It kills flexibility, (just try moving your Office folder to another partition and using it.)

    It has no, zero, zip good maintenance tools whatsoever, so even IT pros can’t easily fix registry problems.

    Brandon, you say that you should never have to go in there, yet, Microsoft’s support site is CONSTANTLY telling you to tweak Registry values to make things work correctly.

    It is possibly the single worst, no STUPIDEST implementation of a generally good idea ever, and it should have been replaced by XML files or an XML database that CAN be maintained and repaired if need be, and the host of problems with it ensure that Vista will be just as much of a maintenance pain in the ass as XP or any other version. (Wanna know why reload windows/reformat reinstall are 90% of windows maintenance? The Registry) This of course is unheard of on any other enterprise platform.

    Once again, Microsoft is trapped by DECADES of bad decisions, and they refuse to change a bad implementation into something useable.

  48. Oh – and what is your problem with the Registry?

    You’re not supposed to look at it. You’re not supposed to even know it’s there.

    The registry is for the *registration* of COM Servers and mapping of GUIDs. If not for the registry, most every app since Windows 95 simply wouldn’t be able to function. Most of Windows itself wouldn’t. That information needs to be stored somewhere, and the Registry is extremely good at it.

    Should applications use it to store settings? That’s another matter entirely. Maybe you think they shouldn’t. But one reason developers do use the registry sometimes is that it’s extremely good at caching. If you’re reading or updating a stored value frequently the registry is far more efficient than accessing the filesystem.

    Let’s see,

    It’s fragile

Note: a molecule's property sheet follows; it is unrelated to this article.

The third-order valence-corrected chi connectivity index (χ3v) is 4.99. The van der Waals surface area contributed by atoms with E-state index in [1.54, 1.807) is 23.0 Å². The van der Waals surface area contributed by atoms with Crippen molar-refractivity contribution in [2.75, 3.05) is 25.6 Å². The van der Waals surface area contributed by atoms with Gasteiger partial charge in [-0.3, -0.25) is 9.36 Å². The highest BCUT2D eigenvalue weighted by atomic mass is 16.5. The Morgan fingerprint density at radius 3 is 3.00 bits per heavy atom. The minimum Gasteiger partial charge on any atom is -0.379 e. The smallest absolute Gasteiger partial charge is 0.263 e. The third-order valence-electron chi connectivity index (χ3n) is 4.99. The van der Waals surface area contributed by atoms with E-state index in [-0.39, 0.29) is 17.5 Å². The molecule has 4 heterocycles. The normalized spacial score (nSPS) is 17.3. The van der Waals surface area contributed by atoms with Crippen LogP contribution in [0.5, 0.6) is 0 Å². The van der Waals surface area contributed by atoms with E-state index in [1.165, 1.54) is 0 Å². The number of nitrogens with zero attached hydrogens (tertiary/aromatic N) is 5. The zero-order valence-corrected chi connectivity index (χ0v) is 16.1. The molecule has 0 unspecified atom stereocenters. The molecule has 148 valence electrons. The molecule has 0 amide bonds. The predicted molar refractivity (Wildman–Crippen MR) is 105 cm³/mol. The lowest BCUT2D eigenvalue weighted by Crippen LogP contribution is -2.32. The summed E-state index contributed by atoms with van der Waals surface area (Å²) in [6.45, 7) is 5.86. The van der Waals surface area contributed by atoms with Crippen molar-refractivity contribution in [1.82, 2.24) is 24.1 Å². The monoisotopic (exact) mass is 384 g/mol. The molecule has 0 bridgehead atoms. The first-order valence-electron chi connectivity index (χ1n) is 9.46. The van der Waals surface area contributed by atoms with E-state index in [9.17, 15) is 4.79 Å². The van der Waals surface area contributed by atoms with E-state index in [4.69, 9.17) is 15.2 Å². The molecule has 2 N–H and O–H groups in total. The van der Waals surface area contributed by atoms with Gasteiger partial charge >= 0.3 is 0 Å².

it’s easily abused even by Windows itself

    it’s a single point of failure for critical system settings

    It is to date, utterly and completely unrepairable, to the point that Microsoft’s answer to this has been to just make nigh-constant backup copies of the Registry, so when it does get corrupt, hopefully, you have a good copy of it.

    It kills flexibility, (just try moving your Office folder to another partition and using it.)

    It has no, zero, zip good maintenance tools whatsoever, so even IT pros can’t easily fix registry problems.

    Brandon, you say that you should never have to go in there, yet, Microsoft’s support site is CONSTANTLY telling you to tweak Registry values to make things work correctly.

    It is possibly the single worst, no STUPIDEST implementation of a generally good idea ever, and it should have been replaced by XML files or an XML database that CAN be maintained and repaired if need be, and the host of problems with it ensure that Vista will be just as much of a maintenance pain in the ass as XP or any other version. (Wanna know why reload windows/reformat reinstall are 90% of windows maintenance? The Registry) This of course is unheard of on any other enterprise platform.

    Once again, Microsoft is trapped by DECADES of bad decisions, and they refuse to change a bad implementation into something useable.

  49. “MCE STILL requires a analog tuner”

    Er, I have MCE set up, and I have two digital tuners (PCI cards) and no analog tuners. I’ve never had to put an analog tuner in to get MCE to recognise the digital tuners.

  50. “MCE STILL requires a analog tuner”

    Er, I have MCE set up, and I have two digital tuners (PCI cards) and no analog tuners. I’ve never had to put an analog tuner in to get MCE to recognise the digital tuners.

  51. Networking: Gigabyte battlefields
    Researchers are developing sophisticated networking technologies that enable military commanders to share tactical information — right from the battlefield, in real-time, experts tell United Press International.